Al Overfield

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Alan Overfield was born a First Nations person on Manitoulin Island and is considered to have been a Canadian white supremacist.

In Canada, the First Nations are the predominant indigenous peoples in Canada south of the Arctic Circle. Those in the Arctic area are distinct and known as Inuit. The Métis, another distinct ethnicity, developed after European contact and relations primarily between First Nations people and Europeans. There are 634 recognized First Nations governments or bands spread across Canada, roughly half of which are in the provinces of Ontario and British Columbia.

Manitoulin Island island in Lake Huron

Manitoulin Island is an island in Lake Huron in the Canadian province of Ontario. With an area of 2,766 km2 (1,068 sq mi), it is the largest lake island in the world. In addition to the historic Anishinaabe and European settlement of the island, archeological discoveries at Sheguiandah have demonstrated Paleo-Indian and Archaic cultures dating from 10,000 BC to 2,000 BC.

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He was a founding member of the Edmund Burke Society, established by Paul Fromm, Don Andrews, and Leigh Smith. He was also part of an attempted takeover by Fromm of the Ontario wing of the national Social Credit Party of Canada. Overfield appears to have run for office under the banner of the Social Credit Party in the riding of Beaches-Woodbine. Though he was expelled from the national party, he remained a member of the Ontario Social Credit Party, which had been taken over by the Edmund Burke Society in the early 1970s. [1]

In Canada, The Edmund Burke Society was a right-wing populist organization formed by Paul Fromm, Don Andrews, and Leigh Smith in 1967 at the University of Toronto. The group presented a front of being anti-communist and promoting traditionalist values in order to recruit members into its real agenda. Its members soon became involved in violent confrontations with anti-war groups and leftists in Toronto.

Donald Clarke "Don" Andrews is a Canadian white supremacist. He is also the leader of the unregistered neo-Nazi Nationalist Party of Canada and a perennial candidate for mayor of Toronto, Ontario.

Ontario Province of Canada

Ontario is one of the 13 provinces and territories of Canada and is located in east-central Canada. It is Canada's most populous province accounting for 38.3 percent of the country's population, and is the second-largest province in total area. Ontario is fourth-largest in total area when the territories of the Northwest Territories and Nunavut are included. It is home to the nation's capital city, Ottawa, and the nation's most populous city, Toronto, which is also Ontario's provincial capital.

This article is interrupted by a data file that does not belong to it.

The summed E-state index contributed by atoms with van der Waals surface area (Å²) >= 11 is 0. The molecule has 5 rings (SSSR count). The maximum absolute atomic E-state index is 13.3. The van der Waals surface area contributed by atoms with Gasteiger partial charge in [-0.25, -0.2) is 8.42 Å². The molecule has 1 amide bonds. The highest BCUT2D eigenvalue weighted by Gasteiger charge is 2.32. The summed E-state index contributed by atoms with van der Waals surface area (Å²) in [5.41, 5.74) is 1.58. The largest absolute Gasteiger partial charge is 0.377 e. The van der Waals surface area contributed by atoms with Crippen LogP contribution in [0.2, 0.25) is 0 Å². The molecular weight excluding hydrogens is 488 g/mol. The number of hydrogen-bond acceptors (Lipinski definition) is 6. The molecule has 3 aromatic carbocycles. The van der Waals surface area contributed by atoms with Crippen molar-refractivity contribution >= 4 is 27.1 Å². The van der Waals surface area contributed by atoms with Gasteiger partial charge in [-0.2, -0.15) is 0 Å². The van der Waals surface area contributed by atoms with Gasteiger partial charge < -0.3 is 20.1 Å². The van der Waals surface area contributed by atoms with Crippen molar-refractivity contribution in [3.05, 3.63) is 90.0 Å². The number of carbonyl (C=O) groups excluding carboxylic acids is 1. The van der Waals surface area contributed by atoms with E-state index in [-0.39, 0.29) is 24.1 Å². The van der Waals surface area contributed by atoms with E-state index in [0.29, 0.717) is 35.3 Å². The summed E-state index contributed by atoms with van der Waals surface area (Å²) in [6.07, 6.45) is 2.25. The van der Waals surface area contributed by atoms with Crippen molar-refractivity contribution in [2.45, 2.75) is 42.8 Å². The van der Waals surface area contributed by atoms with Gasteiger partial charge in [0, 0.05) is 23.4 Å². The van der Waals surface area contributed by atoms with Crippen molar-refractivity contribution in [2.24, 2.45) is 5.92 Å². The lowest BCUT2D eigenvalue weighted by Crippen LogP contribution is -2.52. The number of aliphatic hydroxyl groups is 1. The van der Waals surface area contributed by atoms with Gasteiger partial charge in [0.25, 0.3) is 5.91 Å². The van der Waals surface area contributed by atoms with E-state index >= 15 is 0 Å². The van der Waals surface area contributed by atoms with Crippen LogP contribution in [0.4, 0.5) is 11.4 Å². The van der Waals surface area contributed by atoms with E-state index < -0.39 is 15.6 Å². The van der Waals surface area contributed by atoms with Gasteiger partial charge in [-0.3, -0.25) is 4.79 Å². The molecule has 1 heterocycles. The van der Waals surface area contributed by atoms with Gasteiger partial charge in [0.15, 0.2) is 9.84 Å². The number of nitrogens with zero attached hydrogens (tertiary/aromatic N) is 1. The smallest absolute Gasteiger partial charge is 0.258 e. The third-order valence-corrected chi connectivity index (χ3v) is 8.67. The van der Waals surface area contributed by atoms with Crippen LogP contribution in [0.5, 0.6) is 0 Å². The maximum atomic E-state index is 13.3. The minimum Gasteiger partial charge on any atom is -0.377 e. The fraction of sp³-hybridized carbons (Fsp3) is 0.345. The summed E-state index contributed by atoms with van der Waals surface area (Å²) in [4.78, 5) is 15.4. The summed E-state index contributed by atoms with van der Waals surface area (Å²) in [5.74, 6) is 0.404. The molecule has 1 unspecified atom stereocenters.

In 1973, after the Edmund Burke Society became the Western Guard Party, Overfield claims to have founded the Canadian Liberty League as an alternative to the Western Guard. Overfield later became a member of Don Andrew's Nationalist Party of Canada. It was through his involvement with Andrews that Overfield became acquainted with Wolfgang Droege whom Overfield employed as a part-time bailiff. [1]

The Western Guard Party, founded in 1972 as the "Western Guard", was a white supremacist group based in Toronto, Ontario, Canada. It evolved out of the far-right anti-Communist Edmund Burke Society that had been founded in 1967 by Don Andrews, Paul Fromm, Leigh Smith and Al Overfield.

Nationalist Party of Canada

The Nationalist Party of Canada is an unregistered Canadian political party that was founded in 1977 by Don Andrews, who continues as leader of the party. The purported goals of the party are "the promotion and maintenance of European Heritage and Culture in Canada".

Wolfgang Walter Droege was a German-born Canadian white supremacist, neo-Nazi, convicted drug dealer and founding leader of the Heritage Front.

The Reform Party of Canada

Overfield claims to have been out of politics for 15 years when he decided to become active again. When he joined the Reform Party of Canada, he claims to have "let the Reform Party executive know about his political past, and they had no problems with it." [1] Overfield stated that Reform Party member Harry Robertson admitted him to the Party and that future Prime Minister of Canada Stephen Harper was well aware of Overfield's past involvement in far right groups. Harper denied such knowledge and stated that he had been "building issues into the Reform Party's platform to actively discourage extremists and 'nut cases'" at the time of Overfield's membership. [1]

Reform Party of Canada

The Reform Party of Canada was a right-wing populist federal political party in Canada that existed from 1987 to 2000. Reform was founded as a Western Canada-based protest movement and eventually became a populist conservative party, with strong social conservative elements. It was initially motivated by the perceived need for democratic reforms and by profound Western Canadian discontent with the Progressive Conservative (PC) federal government of Brian Mulroney.

Prime Minister of Canada head of government for Canada